There have been a number of lay press articles and comments bouncing around the internet about the recent study speaking to gasping breathing and CPR.
They are talking about a phenomena known to experienced field medical people; gasping, snorting, gurgling, moaning sounds, also know as agonal breathing, in patients without a pulse. The study seems to support observations of EMT’s and Paramedics that these weird breaths are associated with a better chance to save the patient.
The retrospective study showed that gasping breathing is more common than thought (33% in one subset), is most frequent soon after cardiac arrest, and decreases as the time in cardiac arrest progresses. Gasping might be associated with a higher survival rate. Among the patients in this study who received bystander CPR, survival to hospital discharge was 39% in patients who gasped and 9% in non-gasping patients.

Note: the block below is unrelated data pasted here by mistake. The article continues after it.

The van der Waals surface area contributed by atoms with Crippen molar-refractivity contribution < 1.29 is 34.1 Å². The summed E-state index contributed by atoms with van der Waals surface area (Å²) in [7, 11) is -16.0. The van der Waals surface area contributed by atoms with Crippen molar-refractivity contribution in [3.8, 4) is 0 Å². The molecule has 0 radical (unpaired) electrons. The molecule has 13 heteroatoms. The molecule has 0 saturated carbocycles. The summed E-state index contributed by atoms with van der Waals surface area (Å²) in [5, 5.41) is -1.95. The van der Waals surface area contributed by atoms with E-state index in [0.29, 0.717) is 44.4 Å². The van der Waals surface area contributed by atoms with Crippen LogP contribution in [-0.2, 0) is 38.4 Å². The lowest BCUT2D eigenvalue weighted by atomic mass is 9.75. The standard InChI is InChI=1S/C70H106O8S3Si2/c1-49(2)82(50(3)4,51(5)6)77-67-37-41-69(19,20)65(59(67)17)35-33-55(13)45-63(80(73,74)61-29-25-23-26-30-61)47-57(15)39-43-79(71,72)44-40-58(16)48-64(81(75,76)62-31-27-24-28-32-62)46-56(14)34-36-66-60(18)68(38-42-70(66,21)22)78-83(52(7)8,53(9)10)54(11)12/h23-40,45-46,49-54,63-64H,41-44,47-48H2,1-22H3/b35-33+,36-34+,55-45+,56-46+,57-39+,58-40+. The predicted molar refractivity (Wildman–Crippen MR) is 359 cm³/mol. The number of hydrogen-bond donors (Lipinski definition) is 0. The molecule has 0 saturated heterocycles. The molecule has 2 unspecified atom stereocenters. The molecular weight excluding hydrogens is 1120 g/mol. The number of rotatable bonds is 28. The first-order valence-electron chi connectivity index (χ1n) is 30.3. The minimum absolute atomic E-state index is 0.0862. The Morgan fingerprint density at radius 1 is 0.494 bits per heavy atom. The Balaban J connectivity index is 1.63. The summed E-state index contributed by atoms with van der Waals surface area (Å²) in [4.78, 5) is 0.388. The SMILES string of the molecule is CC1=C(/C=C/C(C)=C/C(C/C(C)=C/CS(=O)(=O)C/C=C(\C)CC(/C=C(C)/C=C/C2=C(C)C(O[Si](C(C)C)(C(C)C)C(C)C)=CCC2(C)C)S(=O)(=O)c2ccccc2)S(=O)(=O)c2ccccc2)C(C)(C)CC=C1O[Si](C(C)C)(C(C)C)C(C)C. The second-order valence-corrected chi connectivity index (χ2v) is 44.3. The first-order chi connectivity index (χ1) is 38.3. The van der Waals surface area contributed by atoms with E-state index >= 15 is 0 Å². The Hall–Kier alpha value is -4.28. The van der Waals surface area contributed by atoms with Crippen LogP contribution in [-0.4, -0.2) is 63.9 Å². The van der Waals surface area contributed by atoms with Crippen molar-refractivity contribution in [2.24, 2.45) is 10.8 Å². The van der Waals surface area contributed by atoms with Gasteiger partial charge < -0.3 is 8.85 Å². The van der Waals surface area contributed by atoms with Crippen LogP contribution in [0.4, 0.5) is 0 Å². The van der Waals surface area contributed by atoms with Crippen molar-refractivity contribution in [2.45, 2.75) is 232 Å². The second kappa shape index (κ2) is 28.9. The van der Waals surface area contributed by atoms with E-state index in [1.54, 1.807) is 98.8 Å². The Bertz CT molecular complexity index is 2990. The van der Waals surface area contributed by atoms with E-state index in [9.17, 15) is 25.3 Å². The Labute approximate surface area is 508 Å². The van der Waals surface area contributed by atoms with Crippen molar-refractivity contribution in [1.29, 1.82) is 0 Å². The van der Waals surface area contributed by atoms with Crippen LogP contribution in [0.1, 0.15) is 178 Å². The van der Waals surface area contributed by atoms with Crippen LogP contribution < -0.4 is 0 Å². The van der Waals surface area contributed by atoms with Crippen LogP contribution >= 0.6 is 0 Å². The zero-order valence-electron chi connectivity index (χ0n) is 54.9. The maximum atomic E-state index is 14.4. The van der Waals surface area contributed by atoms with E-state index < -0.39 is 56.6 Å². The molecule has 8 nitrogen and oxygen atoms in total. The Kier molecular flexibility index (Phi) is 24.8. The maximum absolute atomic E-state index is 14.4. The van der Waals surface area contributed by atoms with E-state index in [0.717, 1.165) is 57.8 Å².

That’s the upside. The downside is that the gasps may be mistaken for adequate breathing, and delay CPR. Lay people are no longer trained to check for a pulse, they look for signs of circulation; coughing, breathing and movement. This study makes me wonder about the times I’ve entered a scene to find a patient in cardiac arrest and bystanders standing by, not doing chest compressions. Did they confuse agonal breathing for a sign of circulation?
The Heart Association speaks to agonal breathing in their curriculum and tells us not to confuse this for normal breathing and to start CPR immediately.
There is a video image of gasping breathing at www.americanheart.org/presenter.jhtml?identifier=3061873.
The original article:
Bobrow BJ et al. Gasping during cardiac arrest in humans is frequent and associated with improved survival. Circulation 2008 Dec 9; 118:2550.
Medline abstract (free) www.ncbi.nlm.nih.gov/pubmed/19029463?dopt=Abstract